Sunday, April 28, 2013

Andrew Adonis in Manchester - very impressed

Lord Andrew Adonis is one of life’s true gents. For a start he’s quite insistent you call him Andrew. A charming, energetic and really positive force of ideas and curiosity. But he’s also something of an enigma in politics.

He is a switcher, an avowed social democrat, he has changed his party allegiance rather than his values, just as the parties have pivoted on changing political poles. An early member of the SDP, a former LibDem councillor who later found a home in Tony Blair’s New Labour, he was also wooed by the ConDem coalition as a potential minister following the election of 2010.

He also comments freely on how he looks - wiry and wispy - and not at all like an Adonis - “Apart from my own name, the Transpennine Express is the greatest misnomer of all time..” is a typical self-deprecating comment. Yet I find him massively persuasive and charismatic. When he spoke at the Chamber dinner in 2010 he went down better than the comedian - and that was Michael McIntyre!

Tony Blair made him a peer which meant he has never had to stand for and hold a seat in the House of Commons. Yet the evidence of last Friday was that he would have made a terrific constituency MP. He seems genuinely interested in people and how to find solutions to their problems and challenges, but then he has the flexibility to focus on where he really can make a difference - leadership, educational entrepreneurship and transport initiatives.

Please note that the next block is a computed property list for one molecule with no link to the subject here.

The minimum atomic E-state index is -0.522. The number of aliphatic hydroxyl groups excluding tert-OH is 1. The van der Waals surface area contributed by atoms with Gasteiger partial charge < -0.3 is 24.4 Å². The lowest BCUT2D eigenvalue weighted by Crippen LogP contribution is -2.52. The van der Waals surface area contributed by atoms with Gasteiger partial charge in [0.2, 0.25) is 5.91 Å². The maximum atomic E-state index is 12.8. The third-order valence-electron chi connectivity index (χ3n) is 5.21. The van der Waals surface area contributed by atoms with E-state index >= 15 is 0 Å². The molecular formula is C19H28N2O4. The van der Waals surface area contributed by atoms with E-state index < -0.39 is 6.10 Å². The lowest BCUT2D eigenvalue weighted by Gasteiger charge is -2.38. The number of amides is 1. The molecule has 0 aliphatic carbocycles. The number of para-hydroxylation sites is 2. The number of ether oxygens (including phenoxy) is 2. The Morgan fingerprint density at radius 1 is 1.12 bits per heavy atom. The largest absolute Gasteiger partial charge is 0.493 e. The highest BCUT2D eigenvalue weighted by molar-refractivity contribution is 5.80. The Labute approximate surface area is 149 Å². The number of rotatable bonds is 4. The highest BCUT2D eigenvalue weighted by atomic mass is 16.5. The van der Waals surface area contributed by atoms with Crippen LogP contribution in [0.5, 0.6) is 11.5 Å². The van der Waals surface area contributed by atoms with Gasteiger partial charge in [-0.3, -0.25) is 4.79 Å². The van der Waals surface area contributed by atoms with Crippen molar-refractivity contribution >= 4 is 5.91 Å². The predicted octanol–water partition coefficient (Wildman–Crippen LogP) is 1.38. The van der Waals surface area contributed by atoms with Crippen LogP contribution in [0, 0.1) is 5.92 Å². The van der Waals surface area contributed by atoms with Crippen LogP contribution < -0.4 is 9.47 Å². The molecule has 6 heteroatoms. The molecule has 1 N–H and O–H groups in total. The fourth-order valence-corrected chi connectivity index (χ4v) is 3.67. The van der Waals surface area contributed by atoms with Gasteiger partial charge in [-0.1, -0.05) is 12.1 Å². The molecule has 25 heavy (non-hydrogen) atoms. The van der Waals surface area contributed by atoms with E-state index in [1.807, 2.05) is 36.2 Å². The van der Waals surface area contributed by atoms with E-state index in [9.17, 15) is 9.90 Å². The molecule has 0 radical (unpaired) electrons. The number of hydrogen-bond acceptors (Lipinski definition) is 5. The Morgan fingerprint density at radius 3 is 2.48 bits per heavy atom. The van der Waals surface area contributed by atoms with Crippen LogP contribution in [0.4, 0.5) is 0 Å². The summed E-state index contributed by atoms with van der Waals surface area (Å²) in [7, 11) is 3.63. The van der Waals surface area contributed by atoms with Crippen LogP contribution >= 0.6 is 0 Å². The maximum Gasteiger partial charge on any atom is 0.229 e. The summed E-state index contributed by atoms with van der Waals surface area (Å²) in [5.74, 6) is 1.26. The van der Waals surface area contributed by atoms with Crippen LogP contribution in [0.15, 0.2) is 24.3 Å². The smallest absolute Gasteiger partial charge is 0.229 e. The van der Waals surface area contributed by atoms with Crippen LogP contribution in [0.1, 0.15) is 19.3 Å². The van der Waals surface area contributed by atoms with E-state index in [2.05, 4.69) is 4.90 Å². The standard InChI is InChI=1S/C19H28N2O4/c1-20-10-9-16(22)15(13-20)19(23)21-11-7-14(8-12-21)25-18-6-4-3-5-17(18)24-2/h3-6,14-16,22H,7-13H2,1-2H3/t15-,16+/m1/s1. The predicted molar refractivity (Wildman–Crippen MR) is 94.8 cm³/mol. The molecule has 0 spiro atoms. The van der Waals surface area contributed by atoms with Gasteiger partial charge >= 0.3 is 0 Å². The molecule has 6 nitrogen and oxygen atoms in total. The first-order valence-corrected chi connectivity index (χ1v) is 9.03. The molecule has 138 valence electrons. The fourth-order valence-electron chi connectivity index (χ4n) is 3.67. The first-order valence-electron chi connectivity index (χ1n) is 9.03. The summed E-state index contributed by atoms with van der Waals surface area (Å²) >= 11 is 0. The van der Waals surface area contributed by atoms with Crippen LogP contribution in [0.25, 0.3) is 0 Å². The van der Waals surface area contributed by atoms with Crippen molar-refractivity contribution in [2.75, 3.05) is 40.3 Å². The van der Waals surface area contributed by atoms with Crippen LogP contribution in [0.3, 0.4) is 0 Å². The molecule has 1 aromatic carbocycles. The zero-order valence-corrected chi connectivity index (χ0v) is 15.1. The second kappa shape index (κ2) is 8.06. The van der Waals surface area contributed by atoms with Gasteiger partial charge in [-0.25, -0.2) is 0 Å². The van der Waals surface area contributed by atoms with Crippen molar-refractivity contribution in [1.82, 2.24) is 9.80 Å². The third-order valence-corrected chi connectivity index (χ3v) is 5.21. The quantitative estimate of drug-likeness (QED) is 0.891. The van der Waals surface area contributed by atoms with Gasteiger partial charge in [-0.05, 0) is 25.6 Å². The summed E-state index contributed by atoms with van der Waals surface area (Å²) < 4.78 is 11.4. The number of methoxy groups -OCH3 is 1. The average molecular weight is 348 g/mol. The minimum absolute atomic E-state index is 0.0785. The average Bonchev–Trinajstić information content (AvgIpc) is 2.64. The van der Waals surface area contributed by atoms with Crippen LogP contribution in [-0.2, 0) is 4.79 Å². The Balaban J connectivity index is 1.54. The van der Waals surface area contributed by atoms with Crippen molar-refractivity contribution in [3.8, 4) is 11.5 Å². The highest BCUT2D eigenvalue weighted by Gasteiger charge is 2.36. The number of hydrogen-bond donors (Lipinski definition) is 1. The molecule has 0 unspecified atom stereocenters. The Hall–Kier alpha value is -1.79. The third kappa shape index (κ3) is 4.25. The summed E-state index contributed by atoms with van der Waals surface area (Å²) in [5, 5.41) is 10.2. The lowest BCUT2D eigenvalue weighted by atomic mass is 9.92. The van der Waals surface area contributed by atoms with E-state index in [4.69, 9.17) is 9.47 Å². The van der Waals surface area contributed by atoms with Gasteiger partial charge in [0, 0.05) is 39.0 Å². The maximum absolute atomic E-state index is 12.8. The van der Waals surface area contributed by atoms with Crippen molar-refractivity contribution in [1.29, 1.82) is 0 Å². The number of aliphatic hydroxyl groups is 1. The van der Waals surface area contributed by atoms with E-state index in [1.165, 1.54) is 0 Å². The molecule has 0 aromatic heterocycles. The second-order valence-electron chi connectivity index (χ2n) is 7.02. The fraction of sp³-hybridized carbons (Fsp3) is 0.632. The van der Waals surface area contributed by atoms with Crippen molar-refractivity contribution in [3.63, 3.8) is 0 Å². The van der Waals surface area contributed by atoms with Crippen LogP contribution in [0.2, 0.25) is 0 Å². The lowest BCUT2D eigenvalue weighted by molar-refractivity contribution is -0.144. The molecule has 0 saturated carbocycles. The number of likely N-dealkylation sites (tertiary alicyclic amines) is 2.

So Downtown was thrilled last week to host Andrew Adonis on a day of looking around the North West. His first call was under my care at a breakfast at the Renaissance Hotel.

His three big specialisms are transport, education and regional economic development. Inevitably, these are linked.

I asked him about the work he’s doing in the North East - LEPs working together, a skills revolution, a Combined Authority, an “Oyster” style travel card that works across trains and buses. This was informed massively by the Greater Manchester model.

I asked him as well about the potential for London’s ever powerful Mayor and the clout it gives our capital - “when I was Transport Secretary and I got a call from the Mayor of London I took that call”. He agreed that cities like Manchester need them too - “Manchester should have a mayor. In time this will happen”, though admitted it is a tough argument to make amongst all three parties.

He was also on sparkling form in talking about the urgent need to develop apprenticeships and reduce the number of kids who aren’t in education, employment or training.

We then arranged for him to visit UK Fast, the award winning data hosting business led by Laurence Jones.

Lord Adonis was just the latest in a series of high profile, influential and thought leading figures to work with us on crafting our Northern revolution agenda. We want to stimulate a fresh approach to business engagement, a higher priority to regional needs and a recognition that our great cities and counties and communities are not the problem to the economic malaise of this country, but are part of the solution.

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